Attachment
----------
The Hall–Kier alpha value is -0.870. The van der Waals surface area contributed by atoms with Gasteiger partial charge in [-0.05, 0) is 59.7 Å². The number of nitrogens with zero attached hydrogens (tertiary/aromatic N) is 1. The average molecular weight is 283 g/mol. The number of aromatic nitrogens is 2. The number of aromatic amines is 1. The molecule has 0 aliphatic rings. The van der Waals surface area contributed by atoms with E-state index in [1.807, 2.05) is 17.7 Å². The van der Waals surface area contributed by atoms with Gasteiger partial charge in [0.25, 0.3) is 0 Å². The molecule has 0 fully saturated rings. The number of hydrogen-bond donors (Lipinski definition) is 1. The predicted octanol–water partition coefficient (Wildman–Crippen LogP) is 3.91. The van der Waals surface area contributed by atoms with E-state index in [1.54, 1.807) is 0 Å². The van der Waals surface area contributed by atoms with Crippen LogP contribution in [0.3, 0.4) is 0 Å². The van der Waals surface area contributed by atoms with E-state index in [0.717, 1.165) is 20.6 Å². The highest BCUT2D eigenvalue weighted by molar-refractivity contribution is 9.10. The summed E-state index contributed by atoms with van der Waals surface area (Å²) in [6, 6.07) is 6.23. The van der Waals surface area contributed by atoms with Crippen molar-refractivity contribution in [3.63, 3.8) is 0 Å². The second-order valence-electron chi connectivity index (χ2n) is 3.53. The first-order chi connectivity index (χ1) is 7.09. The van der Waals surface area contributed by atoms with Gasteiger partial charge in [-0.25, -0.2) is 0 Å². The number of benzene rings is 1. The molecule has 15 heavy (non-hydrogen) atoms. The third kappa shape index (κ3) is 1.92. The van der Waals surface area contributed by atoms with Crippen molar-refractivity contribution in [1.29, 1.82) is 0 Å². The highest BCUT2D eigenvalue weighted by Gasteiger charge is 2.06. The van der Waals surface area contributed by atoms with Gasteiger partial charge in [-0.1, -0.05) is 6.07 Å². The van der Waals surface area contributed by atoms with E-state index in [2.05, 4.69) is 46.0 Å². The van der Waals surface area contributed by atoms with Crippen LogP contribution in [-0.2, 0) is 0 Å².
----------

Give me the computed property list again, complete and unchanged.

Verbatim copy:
The Hall–Kier alpha value is -0.870. The van der Waals surface area contributed by atoms with Gasteiger partial charge in [-0.05, 0) is 59.7 Å². The number of nitrogens with zero attached hydrogens (tertiary/aromatic N) is 1. The average molecular weight is 283 g/mol. The number of aromatic nitrogens is 2. The number of aromatic amines is 1. The molecule has 0 aliphatic rings. The van der Waals surface area contributed by atoms with E-state index in [1.807, 2.05) is 17.7 Å². The van der Waals surface area contributed by atoms with Gasteiger partial charge in [0.25, 0.3) is 0 Å². The molecule has 0 fully saturated rings. The number of hydrogen-bond donors (Lipinski definition) is 1. The predicted octanol–water partition coefficient (Wildman–Crippen LogP) is 3.91. The van der Waals surface area contributed by atoms with E-state index in [1.54, 1.807) is 0 Å². The van der Waals surface area contributed by atoms with Crippen LogP contribution in [0.3, 0.4) is 0 Å². The van der Waals surface area contributed by atoms with E-state index in [0.717, 1.165) is 20.6 Å². The highest BCUT2D eigenvalue weighted by molar-refractivity contribution is 9.10. The summed E-state index contributed by atoms with van der Waals surface area (Å²) in [6, 6.07) is 6.23. The van der Waals surface area contributed by atoms with Crippen molar-refractivity contribution in [3.63, 3.8) is 0 Å². The second-order valence-electron chi connectivity index (χ2n) is 3.53. The first-order chi connectivity index (χ1) is 7.09. The van der Waals surface area contributed by atoms with Gasteiger partial charge in [-0.25, -0.2) is 0 Å². The number of benzene rings is 1. The molecule has 15 heavy (non-hydrogen) atoms. The third kappa shape index (κ3) is 1.92. The van der Waals surface area contributed by atoms with Crippen molar-refractivity contribution in [1.29, 1.82) is 0 Å². The highest BCUT2D eigenvalue weighted by Gasteiger charge is 2.06. The van der Waals surface area contributed by atoms with Gasteiger partial charge in [-0.1, -0.05) is 6.07 Å². The van der Waals surface area contributed by atoms with E-state index in [2.05, 4.69) is 46.0 Å². The van der Waals surface area contributed by atoms with Crippen LogP contribution in [-0.2, 0) is 0 Å².